A guide to Bangkok’s best and worst toilets

A guide to Bangkok’s best and worst toilets

We seek out Bangkok's finest water closets and offer alternatives for when you’re faced with some of the worst
Jatujak Market
Fighting for space: A typical Saturday afternoon scene in the men's toilet at Jatujak Market.

A common scenario: You are out sightseeing or shopping and nature calls. You frantically search for the nearest toilet. When you finally find it, you wish you hadn’t. It’s filthy. Repellent. A wretch-inducing den of disgust that no amount of nose-holding or strategic tissue placement will disguise.

But this is no laughing matter. And it’s no time to start fantasizing about adult diapers and a day when humans will have evolved to a point where bodily waste has become obsolete, either. Luckily, a survey of discerning Bangkok toilet users has revealed a consensus on the best and the worst toilets this city has to offer.

Before we get started, the generally advisable approach is to avoid all toilets in Bangkok’s temples, gas stations and bus and train stations. When in doubt, seek another toilet out. With that in mind, let’s get down to business.

Weekend ‘Jatujak’ Market

You’re hot, you’re sweaty and you’re fast becoming a moody idiot. This is perhaps one of the worst places to get caught having to relieve yourself in Bangkok. A revolving cavalcade of defecators continually traipses in and out of Jatujak’s slippery houses of relief.

If privacy and cleanliness are high on your list of priorities then this is not the place for you. The queues for the ladies washrooms are legendary while the men’s are a cross between a Mardi Gras parade and a rugby scrum.

Solution: Near the Kamphaeng Phet MRT subway station, on the left as you enter from the market entrance tucked between a row of ATMs, are cleaner, less crowded loos with air-conditioning that offer a far more pleasant experience.

Cheap Charlie'sA warning for patrons on the door of Cheap Charlie's single wooden outhouse.Cheap Charlie’s, Sukhumvit Soi 11

This infamous outdoor bar may offer cheap drinks, as its name implies, but the low profit margins have clearly long delayed any plans to spruce-up the toilet facilities in this roadside hangout.

A hand-written sign on the frail wooden door of the single cramped, dank outhouse that reads “Do not shit, only pee,” says it all. A more hygienic option is to walk confidently into the Pickled Liver pub just down the road to make use of the facilities there.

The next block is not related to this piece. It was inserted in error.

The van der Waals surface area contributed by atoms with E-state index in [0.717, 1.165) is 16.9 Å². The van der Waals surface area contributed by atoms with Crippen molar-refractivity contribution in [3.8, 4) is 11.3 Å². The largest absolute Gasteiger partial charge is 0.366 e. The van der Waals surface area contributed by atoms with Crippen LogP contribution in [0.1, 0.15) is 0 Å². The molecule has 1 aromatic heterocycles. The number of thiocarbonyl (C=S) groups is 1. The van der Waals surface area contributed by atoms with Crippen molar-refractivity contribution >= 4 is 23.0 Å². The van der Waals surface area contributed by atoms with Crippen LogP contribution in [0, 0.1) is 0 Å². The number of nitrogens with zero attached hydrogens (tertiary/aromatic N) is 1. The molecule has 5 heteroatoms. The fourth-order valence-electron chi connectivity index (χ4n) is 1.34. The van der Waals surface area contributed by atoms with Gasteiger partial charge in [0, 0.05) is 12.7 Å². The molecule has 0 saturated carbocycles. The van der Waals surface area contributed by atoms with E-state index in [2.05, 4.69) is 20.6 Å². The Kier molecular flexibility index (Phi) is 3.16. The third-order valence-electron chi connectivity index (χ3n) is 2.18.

Siam Square area

It’s almost a given that you will at some point find yourself in need of a bathroom break whilst in this jam-packed shopping area. All the mega malls around here offer reasonable toilets, but some are definitely better than others.

Those to avoid include MBK and Siam Centre. These are often crowded and at MBK they make you pay for the pleasure, although admittedly it is only two baht. Siam Paragon has the added bonus of real paper hand towels rather than just a toilet paper roll dispenser by the sink.

If you’re in Siam Square itself then True Coffee by Soi 3 has a pleasant facility. Just walk on up to the third floor. Grab a free magazine on your way. One warning: This could be a gamble as there’s only one stall for the men and two for the women. 


Being stuck needing the loo in Chinatown can be a very distressing experience indeed. Your best bet is to seek out the Grand China Princess Hotel -- a towering building on the corner of Yaowarat and Ratchawong roads, opposite Yaowarat Soi 19. There’s the added bonus of real paper hand towels too.

Top hotels

Any of Bangkok’s higher end hotels offer, as can be expected, more than amenable bathroom facilities. The faint smell of lemongrass and soothing music help to make it a welcome break from the frenetic city. Many also offer cloth hand towels to help you wash off that belligerent Bangkok grime.

For the more discerning toilet hunter, the Hyatt Erawan is the keeper of an added surprise. On the second floor balcony level in the separate residence building are bathrooms equipped with Japanese-style electric toilets, complete with button activated bidets and water sprayers, and even a warm fan to dry your bottom off. The seats are heated too.

At the Dusit Thani the bathrooms at D’Sens restaurant and bar on the 22nd floor provide not only the chance to take in a great view of the city, but for men, an opportunity to pee on that view, with a glass façade urinal offering one of the more scenic relieving experiences in the city.

Suffice to say there are scores of interesting toilets around the city, with many of Bangkok’s trendy bars and restaurants putting equal effort into the design of their bathrooms as the rest of the establishment. Check out Iron Fairies for a particularly groovy bathroom.